Back again. Below, you’ll find Borat, my connection with an actress, basic grammar tips, geek humor, naked women, minor politics, assless chaps and happy endings for women (and more!).

— There’s an actress named Amanda Brooks. Moviefone had confused my site with her, so was listed under her information (courtesy of an AOL search). I found this amusing. (The top listings have changed since I first noticed this.)

— Excellent and simple grammar tips from a business site. They cover 10 common mistakes. Print this article! It’s a handy reference. (I’m guilty of #4 and #8, am often confused by #5 and #9 and still sometimes break #2.)

— Christina Aguilera is interviewed in the September 2006 Allure and the interviewer goes on and on about Aguilera’s wearing of “assless chaps” back in 2002. I thought the very definition of chaps is that they don’t have a pelvis. If they fully covered the lower half they’d be pants, not chaps.

— There was a major bill up for vote in a county near where I live. There were very strong arguments for both sides of the issue. The local people who were opposed to the bill spent less than $1000 campaigning. The big corporation who wanted everyone to vote yes spent over $700,000 campaigning; 90% of those funds were spent outside the county on campaign consultants. As far as I can tell, their campaign was been much like the local campaign: letters to the local newspaper and signs everywhere. However, those outside consultants have been worth their fee. Their signs are really pretty and the locals’ (the opposition) signs have been rather ho-hum. It’s worth over $600,000 to have pretty signs, right?

According to a local Political Science professor, the pretty signs have worked their magic on him. He believes that the company’s willingness to spend so much money to win the vote means that they’re right (I’m only slightly paraphrasing).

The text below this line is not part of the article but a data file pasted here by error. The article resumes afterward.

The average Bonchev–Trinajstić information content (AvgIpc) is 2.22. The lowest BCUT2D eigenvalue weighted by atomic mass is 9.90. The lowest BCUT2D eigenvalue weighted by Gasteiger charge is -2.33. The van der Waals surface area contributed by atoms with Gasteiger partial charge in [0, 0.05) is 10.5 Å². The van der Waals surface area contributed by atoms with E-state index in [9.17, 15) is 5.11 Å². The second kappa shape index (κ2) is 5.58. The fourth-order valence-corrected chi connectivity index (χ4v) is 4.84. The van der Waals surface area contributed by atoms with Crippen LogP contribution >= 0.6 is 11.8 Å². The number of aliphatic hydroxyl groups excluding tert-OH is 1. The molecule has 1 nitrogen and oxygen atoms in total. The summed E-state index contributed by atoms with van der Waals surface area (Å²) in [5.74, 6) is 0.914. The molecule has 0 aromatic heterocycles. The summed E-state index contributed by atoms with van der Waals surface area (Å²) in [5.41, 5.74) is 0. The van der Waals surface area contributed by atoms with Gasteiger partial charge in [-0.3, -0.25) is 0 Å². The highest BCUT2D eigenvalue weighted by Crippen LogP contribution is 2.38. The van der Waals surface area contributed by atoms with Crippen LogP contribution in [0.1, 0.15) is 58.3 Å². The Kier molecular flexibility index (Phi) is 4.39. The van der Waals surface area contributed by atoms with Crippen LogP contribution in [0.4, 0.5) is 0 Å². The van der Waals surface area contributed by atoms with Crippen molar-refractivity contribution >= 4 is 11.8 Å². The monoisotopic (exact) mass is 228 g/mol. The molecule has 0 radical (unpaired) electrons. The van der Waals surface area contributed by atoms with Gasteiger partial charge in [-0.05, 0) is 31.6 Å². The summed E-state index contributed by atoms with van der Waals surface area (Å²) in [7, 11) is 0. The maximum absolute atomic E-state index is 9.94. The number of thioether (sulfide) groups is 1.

The locals weren’t as impressed with the pretty signs as the political professor. The bill did not pass.

— Web sites for authors are almost as much a rip-off industry as Web sites for escorts. I looked at the portfolio of one designer who does superficially good work for authors. Then I visited their FAQ. They explain that hosting is part of their fees. They don’t like working with other hosts, so if you want a site designed by them, you must have it hosted through them. What a line of bull. A shame that over 20 authors have bought into it.

Please note: Professional Web designers can work with any type of hosting; that’s what Web designers do. They may recommend one that works better; always check to see if they have vested interests in their recommendations.

In my own small experience, I’ve worked with four different hosting companies. Every one has their quirks, but I’m not so dense as to be unable to figure them out (although I might complain). And I don’t consider myself a professional Web designer.

— Speaking of Web designers and the like, if you’re into search engine optimization, you might enjoy these cartoons (big geek alert). Or if you’re more of a Linux person, you might enjoy the Linux car! (Yes, I found these things funny. Maybe not knee-slappers, but funny.)

— The movie Borat seems to have stirred up the entire country. Thrown amongst the gleeful finger-pointing and lawsuits are accusations of racism, homophobia and anti-Semitism.

A number of people have commented on the frat boy who wished America still allowed slavery. Yet not one of the many articles I’ve read mentioned his buddy’s remark about the way he treats the girls he sleeps with. To me, this was more disturbing because it was real and it was happening. I’m not so naive to believe that he’s the only college-age boy with these thoughts. And no one has batted an eyelash. Is it because he’s just “being a boy”? Or is it because deep down, everyone thinks that a girl willing to have sex with him, or any boy, deserves shabby treatment (and probably a disease too)?

Almost no one in the movie has made a comment that hasn’t been speculated and analyzed to death. Except this boy. This is far more revealing than his attitude. The double-standard is alive and well.